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Validation of the German version of the Career Adapt-Abilities Scale and its relation to orientations to happiness and work stress

Authors
Journal
Journal of Vocational Behavior
0001-8791
Publisher
Elsevier
Publication Date
Volume
83
Issue
3
Identifiers
DOI: 10.1016/j.jvb.2013.06.002
Keywords
  • Career Adapt-Ability
  • Mediator
  • Orientations To Happiness
  • Work Stress
Disciplines
  • Psychology

Abstract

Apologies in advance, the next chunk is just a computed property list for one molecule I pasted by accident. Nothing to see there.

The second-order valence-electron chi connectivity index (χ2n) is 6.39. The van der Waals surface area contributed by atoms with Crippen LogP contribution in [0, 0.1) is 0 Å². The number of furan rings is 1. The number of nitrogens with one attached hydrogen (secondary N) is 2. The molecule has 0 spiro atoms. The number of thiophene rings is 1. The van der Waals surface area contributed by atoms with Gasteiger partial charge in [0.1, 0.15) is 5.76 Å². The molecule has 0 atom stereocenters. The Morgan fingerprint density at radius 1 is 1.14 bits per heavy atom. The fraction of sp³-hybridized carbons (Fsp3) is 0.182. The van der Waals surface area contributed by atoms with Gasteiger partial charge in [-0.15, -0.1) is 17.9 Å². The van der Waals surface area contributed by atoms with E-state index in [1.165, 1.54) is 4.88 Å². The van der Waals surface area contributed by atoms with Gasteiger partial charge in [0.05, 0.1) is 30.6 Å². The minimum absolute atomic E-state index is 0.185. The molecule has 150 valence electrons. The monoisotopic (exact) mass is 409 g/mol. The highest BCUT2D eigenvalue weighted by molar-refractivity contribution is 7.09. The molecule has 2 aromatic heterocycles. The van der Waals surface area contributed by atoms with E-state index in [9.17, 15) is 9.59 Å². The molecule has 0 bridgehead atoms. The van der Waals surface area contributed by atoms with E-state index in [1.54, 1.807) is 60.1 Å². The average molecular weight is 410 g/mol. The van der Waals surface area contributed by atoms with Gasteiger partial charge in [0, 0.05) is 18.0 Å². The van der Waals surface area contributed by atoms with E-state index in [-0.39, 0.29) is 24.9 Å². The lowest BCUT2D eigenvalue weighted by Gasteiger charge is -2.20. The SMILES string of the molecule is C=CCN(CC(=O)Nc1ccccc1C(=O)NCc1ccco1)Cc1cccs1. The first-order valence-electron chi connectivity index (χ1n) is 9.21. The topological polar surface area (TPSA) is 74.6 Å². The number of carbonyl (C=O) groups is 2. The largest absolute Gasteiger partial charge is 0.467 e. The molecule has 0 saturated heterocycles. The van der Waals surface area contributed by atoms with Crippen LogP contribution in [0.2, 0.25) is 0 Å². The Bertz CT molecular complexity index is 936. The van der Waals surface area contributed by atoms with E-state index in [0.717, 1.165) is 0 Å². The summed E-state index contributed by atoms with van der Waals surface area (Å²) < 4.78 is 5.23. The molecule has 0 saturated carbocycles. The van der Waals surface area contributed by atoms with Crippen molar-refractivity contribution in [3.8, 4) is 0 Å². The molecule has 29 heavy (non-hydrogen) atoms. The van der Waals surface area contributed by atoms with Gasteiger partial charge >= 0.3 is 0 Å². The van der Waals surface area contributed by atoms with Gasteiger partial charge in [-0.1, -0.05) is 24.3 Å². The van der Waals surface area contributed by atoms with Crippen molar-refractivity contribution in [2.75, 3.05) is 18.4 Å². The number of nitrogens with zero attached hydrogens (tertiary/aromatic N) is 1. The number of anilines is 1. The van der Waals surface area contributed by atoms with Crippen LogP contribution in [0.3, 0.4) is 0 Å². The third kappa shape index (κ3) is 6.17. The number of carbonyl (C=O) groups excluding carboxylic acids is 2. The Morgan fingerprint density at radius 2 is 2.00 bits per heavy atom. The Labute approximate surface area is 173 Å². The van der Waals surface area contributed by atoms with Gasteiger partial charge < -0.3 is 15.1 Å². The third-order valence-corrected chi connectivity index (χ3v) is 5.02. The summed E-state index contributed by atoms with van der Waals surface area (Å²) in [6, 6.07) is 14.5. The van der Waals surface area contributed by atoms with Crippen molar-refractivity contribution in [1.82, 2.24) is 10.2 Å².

Career adapt-ability has recently gained momentum as a psychosocial construct that not only has much to offer the field of career development, but also contributes to positive coping, adjustment and self-regulation through the four dimensions of concern, control, curiosity and confidence. The positive psychology movement, with concepts such as the orientations to happiness, explores the factors that contribute to human flourishing and optimum functioning. This research has two main contributions; 1) to validate a German version of the Career Adapt-Abilities Scale (CAAS), and 2) to extend the contribution of adapt-abilities to the field of work stress and explore its mediating capacity in the relation between orientations to happiness and work stress. We used a representative sample of the German-speaking Swiss working population including 1204 participants (49.8% women), aged between 26 and 56 (Mage = 42.04). Results indicated that the German version of the CAAS is valid, with overall high levels of model fit suggesting that the conceptual structure of career adapt-ability replicates well in this cultural context. Adapt-abilities showed a negative relationship to work stress, and a positive one with orientations to happiness. The engagement and pleasure scales of orientations to happiness also correlated negatively with work stress. Moreover, career adapt-ability mediates the relationship between orientations to happiness and work stress. In depth analysis of the mediating effect revealed that control is the only significant mediator. Thus control may be acting as a mechanism through which individuals attain their desired life at work subsequently contributing to reduced stress levels.

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